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How often and when do you call 911 while driving?

Recently a group of drivers had an interesting debate on calling 911 if we see someone walking down the interstate. Some said mind your own business and others said they call every time. The discussion started by only calling 911 if they see someone walking down the interstate at night and not wearing any reflective gear.

After the discussion, there seemed to be a common thread, and this was confirmed with an emergency response dispatcher in Missouri; walking along the interstate is illegal. Some of the reasons why you should call 911 when you see someone walking down the interstate is because the person on the side of the road could:

  • Have dementia
  • Be a victim of sex trafficking
  • Be lost
  • Be a victim of kidnapping
  • Have thoughts of committing suicide using a truck
  • Be inebriated
  • Be on drugs
  • Be a wanted criminal

I had not thought of all these other reasons to call. The two that scared me most were dementia and suicide by truck.

During driver training classes we have attended, one of the common themes is to think someone else has called 911 and, in the end, no one has actually called. It’s better to have too many 911 calls than none at all. After seeing someone walking down the interstate, I often do call 911 if it’s at night but during the day I don’t call. I reasoned that I could see further, and so can everyone else, so it would be harder to run over someone. After calling 911, we will never know if we saved someone’s life, or if we made their life miserable, but I know I rest easier than I would if I did nothing.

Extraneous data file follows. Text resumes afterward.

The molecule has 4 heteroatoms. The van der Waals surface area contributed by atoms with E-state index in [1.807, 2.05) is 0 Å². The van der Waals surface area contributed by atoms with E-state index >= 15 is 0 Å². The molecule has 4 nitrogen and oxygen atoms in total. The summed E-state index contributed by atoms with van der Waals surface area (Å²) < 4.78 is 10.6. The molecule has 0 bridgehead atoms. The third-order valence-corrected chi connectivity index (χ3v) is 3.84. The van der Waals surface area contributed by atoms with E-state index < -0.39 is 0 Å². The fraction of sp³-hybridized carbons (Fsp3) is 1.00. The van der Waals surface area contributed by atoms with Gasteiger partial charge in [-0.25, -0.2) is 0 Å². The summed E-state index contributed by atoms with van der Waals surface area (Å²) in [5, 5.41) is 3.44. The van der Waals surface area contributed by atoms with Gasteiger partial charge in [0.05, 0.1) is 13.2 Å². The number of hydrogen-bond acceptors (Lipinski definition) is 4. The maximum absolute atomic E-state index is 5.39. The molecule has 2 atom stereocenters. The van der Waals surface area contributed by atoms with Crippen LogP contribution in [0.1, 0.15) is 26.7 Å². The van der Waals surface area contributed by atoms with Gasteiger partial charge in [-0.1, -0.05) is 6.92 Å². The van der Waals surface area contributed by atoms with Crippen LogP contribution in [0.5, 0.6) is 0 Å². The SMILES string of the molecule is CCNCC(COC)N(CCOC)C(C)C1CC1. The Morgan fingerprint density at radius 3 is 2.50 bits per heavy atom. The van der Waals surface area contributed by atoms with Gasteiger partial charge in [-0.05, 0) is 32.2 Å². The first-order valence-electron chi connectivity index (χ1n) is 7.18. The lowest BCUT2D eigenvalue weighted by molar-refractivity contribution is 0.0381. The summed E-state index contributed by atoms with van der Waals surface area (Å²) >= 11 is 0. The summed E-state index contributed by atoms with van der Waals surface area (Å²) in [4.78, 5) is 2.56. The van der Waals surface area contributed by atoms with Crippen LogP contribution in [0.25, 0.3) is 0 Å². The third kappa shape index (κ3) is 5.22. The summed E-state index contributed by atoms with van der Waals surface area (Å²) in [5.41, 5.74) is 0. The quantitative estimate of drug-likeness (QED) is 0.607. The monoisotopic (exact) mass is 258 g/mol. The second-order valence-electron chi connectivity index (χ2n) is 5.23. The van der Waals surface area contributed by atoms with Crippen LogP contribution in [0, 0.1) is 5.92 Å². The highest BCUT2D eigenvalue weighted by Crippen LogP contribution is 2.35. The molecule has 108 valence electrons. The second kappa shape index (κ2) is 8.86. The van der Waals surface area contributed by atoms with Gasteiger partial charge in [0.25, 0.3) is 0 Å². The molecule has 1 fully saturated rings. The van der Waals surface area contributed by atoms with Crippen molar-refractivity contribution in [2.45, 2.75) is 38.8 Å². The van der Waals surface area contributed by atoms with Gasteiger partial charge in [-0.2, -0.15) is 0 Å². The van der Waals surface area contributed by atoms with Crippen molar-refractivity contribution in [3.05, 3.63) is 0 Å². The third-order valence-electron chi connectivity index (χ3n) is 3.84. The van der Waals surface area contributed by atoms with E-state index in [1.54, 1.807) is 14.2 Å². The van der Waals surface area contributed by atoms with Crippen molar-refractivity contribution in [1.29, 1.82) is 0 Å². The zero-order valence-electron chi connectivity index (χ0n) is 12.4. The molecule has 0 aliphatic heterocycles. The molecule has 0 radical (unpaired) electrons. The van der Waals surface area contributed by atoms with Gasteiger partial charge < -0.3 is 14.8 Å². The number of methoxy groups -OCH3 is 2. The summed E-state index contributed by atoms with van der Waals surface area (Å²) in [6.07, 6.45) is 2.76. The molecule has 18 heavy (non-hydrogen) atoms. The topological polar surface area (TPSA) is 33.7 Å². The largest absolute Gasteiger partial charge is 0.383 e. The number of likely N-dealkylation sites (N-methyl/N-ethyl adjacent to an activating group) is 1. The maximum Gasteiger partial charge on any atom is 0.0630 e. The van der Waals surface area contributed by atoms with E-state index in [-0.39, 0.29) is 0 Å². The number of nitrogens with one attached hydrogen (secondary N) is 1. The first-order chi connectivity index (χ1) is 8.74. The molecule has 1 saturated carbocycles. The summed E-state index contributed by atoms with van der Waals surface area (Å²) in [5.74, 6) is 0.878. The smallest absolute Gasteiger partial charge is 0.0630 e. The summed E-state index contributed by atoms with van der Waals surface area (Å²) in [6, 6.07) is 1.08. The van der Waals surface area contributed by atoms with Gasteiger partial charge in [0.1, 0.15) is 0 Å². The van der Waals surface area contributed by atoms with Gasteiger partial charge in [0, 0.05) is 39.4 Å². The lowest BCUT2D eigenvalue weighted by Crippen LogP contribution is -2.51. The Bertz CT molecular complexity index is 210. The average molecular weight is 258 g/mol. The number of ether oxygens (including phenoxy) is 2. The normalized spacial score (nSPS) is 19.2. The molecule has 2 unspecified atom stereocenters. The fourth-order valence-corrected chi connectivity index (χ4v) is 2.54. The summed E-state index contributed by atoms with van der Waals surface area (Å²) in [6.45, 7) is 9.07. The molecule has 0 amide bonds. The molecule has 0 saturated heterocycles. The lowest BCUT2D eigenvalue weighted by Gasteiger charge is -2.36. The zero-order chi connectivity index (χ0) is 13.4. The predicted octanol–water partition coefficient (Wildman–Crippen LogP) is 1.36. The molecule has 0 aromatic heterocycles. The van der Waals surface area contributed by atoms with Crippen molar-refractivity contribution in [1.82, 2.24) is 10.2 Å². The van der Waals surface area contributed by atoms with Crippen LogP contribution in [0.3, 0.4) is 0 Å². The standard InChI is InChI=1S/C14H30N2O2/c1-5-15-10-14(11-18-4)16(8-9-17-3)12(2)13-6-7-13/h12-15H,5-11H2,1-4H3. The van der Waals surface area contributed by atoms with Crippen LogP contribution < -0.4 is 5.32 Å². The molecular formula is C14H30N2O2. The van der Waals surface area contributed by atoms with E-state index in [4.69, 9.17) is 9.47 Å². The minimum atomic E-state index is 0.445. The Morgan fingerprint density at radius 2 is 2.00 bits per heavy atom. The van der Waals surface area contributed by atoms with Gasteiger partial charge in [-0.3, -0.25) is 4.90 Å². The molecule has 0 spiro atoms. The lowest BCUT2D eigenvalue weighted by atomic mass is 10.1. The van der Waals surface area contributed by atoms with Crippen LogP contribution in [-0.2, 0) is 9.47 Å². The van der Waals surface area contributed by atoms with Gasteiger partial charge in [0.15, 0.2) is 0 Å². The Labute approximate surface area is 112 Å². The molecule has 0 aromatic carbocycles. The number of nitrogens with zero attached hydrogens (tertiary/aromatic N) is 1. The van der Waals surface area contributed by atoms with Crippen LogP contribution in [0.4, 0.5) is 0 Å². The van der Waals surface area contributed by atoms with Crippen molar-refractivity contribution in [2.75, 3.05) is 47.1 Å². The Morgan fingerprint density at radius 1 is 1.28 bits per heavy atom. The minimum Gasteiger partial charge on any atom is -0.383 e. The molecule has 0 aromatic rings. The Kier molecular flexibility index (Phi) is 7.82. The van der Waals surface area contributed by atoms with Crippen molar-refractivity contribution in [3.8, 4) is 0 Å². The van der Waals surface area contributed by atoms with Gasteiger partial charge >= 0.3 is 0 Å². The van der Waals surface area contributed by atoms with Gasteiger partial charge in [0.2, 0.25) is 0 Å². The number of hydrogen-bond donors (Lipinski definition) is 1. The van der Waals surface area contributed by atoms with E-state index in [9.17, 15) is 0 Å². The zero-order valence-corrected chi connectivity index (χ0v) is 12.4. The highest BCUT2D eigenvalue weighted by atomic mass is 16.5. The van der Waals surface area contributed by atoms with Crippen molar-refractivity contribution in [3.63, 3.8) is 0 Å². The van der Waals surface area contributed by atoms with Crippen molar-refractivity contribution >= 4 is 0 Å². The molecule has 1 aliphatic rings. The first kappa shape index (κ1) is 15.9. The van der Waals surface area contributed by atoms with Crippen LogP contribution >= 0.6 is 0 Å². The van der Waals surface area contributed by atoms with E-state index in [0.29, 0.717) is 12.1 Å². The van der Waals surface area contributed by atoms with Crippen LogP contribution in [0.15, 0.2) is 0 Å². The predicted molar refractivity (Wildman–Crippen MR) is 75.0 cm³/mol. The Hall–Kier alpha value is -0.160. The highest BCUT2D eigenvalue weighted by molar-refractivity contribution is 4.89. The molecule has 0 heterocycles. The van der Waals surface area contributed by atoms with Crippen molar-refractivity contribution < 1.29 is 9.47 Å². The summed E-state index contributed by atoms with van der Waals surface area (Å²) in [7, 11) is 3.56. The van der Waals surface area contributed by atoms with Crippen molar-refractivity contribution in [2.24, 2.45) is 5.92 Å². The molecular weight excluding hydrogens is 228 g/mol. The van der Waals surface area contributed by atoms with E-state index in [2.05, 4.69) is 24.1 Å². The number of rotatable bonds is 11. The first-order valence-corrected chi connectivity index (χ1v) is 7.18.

There are state numbers that can be called for non-emergencies in order to talk directly to the highway patrol. I have not spoken with anyone who has been able to make these numbers work, but just in case, here they are as well as a link to the website:

http://www.ou.edu/police/dpsinfo/state-by-state-cellphone-highway-emergency-assistance-numbers

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Linda Caffee

Bob and Linda started their driver careers after their children left home for college in 2000. Bob started as a driver for a large motor carrier with Linda as a rider. They decided to enter the Expedite industry as team drivers in 2005 and purchased their first Freightliner. Both, Bob and Linda have had their Class A licenses since the early 80's starting out driving in the oil field and hauling grain as fill in drivers where Bob worked as a diesel mechanic. Linda worked at the local country courthouse in data processing.

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